44TH ANNIVERSARY ISSUE: The kids on Haight Street aren't exactly like the stereotype you've been told about
Even the most well-known recent case of Haight Street violence — which was reported June 11 by New York Times reporter Scott James as having "inspired a grass roots movement" that propelled Prop. L, seems to be a question of mutual aggression on the two sides of the street kids issue.
The story goes that a man named Thomas was hosing down the sidewalk in front of his house — a practice that is growing more common in the Haight to make property inhospitable to the homeless. He found himself "surrounded and engaged in a heated confrontation," as James reports. Thomas reportedly shouted "Do you want a piece of me?" and a scuffle erupted between him and Chad Potter, a 26-year old homeless man, culminating with Potter being arrested and set free the next day. Thomas says Potter and friends continued to harass him after the incident.
James Orr, 24, is busking with his flute when I meet him sitting by a store that sells flowing hippie skirts and bumper stickers that command future tailgaters to "Coexist." He's looking to trade his wind instrument for a banjo, which he plays in addition to guitar. A rolling stone, Orr is in town for the Hardly Strictly Bluegrass festival that weekend — he travels the country going to festivals, and even scored a job recently at upstate New York's Mountain Jam for the event's blog site, taking photos with a borrowed camera of performances by (ex-member of The Band) Levon Helm and Michael Franti.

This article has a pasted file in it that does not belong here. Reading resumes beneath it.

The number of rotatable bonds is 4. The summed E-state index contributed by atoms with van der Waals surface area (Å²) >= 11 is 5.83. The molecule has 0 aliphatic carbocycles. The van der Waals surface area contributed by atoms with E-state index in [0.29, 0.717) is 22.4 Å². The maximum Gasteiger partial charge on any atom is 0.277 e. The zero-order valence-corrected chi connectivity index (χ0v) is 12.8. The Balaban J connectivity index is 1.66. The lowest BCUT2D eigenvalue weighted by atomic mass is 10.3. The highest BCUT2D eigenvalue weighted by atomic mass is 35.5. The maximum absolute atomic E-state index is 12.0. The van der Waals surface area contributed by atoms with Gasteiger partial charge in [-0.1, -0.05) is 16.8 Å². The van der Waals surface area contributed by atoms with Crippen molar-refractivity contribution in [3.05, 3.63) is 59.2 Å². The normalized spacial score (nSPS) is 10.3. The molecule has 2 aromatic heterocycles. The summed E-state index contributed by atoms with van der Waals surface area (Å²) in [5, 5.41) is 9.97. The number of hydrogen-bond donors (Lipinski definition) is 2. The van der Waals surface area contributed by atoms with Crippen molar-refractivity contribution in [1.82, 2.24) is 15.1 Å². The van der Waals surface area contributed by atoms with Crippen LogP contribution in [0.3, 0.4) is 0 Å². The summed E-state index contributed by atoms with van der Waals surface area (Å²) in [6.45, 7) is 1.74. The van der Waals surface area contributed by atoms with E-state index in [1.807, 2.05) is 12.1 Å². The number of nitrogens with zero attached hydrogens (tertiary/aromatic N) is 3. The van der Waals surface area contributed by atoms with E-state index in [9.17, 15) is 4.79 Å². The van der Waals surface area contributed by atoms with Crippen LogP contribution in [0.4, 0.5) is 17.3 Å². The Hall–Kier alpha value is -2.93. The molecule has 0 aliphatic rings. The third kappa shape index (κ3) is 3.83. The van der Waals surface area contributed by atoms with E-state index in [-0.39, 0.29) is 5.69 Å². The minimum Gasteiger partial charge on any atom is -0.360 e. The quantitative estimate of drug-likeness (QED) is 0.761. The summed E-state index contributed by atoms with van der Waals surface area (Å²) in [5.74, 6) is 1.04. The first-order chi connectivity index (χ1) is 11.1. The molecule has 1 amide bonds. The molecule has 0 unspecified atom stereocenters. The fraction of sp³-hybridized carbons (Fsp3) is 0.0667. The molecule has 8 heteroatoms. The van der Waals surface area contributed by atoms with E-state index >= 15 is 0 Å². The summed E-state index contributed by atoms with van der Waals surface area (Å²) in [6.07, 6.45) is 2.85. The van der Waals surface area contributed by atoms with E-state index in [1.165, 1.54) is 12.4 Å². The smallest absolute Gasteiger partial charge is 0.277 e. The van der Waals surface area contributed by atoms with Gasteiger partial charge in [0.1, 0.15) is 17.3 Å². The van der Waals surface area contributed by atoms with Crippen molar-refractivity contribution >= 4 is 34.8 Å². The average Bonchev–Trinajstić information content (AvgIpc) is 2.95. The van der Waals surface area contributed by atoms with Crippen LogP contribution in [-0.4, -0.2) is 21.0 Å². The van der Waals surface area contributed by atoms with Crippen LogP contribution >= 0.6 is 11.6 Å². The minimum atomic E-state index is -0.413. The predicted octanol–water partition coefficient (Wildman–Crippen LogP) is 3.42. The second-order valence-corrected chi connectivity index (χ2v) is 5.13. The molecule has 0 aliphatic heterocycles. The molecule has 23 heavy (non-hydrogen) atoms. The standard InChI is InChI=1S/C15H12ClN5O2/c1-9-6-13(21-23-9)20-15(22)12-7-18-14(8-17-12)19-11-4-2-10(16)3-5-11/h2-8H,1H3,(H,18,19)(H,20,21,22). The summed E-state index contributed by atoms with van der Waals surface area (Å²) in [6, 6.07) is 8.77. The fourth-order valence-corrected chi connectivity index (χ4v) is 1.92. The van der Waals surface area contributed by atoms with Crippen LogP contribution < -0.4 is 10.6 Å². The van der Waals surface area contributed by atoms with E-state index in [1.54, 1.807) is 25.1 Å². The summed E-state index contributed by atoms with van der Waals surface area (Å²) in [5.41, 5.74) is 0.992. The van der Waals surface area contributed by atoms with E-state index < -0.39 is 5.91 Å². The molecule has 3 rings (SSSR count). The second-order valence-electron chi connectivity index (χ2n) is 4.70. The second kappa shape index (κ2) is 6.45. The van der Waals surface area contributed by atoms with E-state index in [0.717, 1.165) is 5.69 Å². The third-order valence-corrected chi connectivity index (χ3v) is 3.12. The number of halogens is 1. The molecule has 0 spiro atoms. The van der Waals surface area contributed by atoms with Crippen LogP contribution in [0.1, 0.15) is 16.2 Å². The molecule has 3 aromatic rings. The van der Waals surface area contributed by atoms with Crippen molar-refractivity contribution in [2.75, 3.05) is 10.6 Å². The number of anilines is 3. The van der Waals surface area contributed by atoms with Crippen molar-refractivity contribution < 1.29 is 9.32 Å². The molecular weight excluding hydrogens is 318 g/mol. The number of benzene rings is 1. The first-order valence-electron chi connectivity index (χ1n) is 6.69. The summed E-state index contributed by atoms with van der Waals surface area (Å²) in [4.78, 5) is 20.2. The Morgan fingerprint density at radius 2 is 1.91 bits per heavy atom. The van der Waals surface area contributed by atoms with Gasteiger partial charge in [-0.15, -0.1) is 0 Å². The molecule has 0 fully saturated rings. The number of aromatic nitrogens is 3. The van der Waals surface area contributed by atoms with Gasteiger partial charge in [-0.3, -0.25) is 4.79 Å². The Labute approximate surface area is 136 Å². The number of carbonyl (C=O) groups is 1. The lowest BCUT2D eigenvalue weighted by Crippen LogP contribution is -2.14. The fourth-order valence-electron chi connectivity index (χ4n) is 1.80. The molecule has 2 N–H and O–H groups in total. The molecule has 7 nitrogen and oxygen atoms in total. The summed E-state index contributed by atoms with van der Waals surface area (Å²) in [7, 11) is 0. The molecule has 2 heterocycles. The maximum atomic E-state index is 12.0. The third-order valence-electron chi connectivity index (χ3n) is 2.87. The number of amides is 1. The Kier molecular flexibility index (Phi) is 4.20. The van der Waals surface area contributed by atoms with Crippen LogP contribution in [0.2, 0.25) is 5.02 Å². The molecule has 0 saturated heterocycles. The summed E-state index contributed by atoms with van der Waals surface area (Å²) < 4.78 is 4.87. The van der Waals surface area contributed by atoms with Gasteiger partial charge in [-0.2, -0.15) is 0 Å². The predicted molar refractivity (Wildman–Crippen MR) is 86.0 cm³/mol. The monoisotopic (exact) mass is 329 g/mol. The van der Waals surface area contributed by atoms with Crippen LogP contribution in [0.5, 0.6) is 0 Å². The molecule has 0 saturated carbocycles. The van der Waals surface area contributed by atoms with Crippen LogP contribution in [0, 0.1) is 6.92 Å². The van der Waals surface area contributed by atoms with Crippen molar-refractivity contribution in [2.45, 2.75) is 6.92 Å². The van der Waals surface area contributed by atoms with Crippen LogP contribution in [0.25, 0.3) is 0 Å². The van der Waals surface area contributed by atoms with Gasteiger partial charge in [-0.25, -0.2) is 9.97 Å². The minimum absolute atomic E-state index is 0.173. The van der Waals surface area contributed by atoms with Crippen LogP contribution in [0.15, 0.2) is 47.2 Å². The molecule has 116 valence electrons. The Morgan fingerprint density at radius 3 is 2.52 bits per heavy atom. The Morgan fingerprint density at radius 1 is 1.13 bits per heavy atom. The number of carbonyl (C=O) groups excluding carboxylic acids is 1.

Orr's quite erudite and eager to "say something articulate" about the situation of the street kids and travelers on Haight. He tells me that yeah, he's seen aggression go down here on occasion. But he resents those situations leading to laws against sitting on the street.
"It's another example of the few that do mess up casting a bad light on everyone else. Most of us just want to make some money, put a smile on someone's face." As a busker, he finds it baffling that people who are against the presence of the homeless would want him to stop plying his trade by making sitting illegal. "You should point out also that it's how we make money!" he exclaims.
THE PIT BULLS
Snarling ruffians on frayed rope leashes stalking the city streets! As evidenced by the Civil Sidewalks campaign, dogs — specifically pit bulls — are another source of controversy on the pavement. Last December, SFist identified a C.W. Nevius tirade against the breed as example of its ongoing feature "Pit Bull Hate Watch." The paper has pointed out that the demonized dogs can make great members of society and are often the subject of a media smear campaign.
But for many homeless youth, their dogs aren't the means of imposing chaos on the gentry. They keep them for the same reasons we do: friendship, protection, love — and during the days I spent on Haight, it was a pleasure to pat the doggies while interviewing their owners. Most were as gentle and laid back as the kids they sprawled next to, a reasonably expected result from the 24 hours a day of socialization with humans that the homeless lifestyle affords.
Smiley is an inveterate street kid unlikely to go indoors anytime soon. "I don't know how to do anything else," she tells me. Now in her early 20s with a shock of magenta, purple, and dirty blonde hair and fanciful purple ear plugs that pierce her lobes before spiraling nearly to her shoulders, she's been traveling since she was 12 — "a Bohemian by blood," as she puts it. Not only did her parents move their household regularly throughout her childhood, but their heritage is Romani, from the traveling tribes of Eastern Europe.
For Smiley, travel outside the bounds of business trips and weekend vacations is her life's norm, and Haight Street's legacy resounds in her nomadic soul. "Most of the people that travelers idolize were here," she tells me.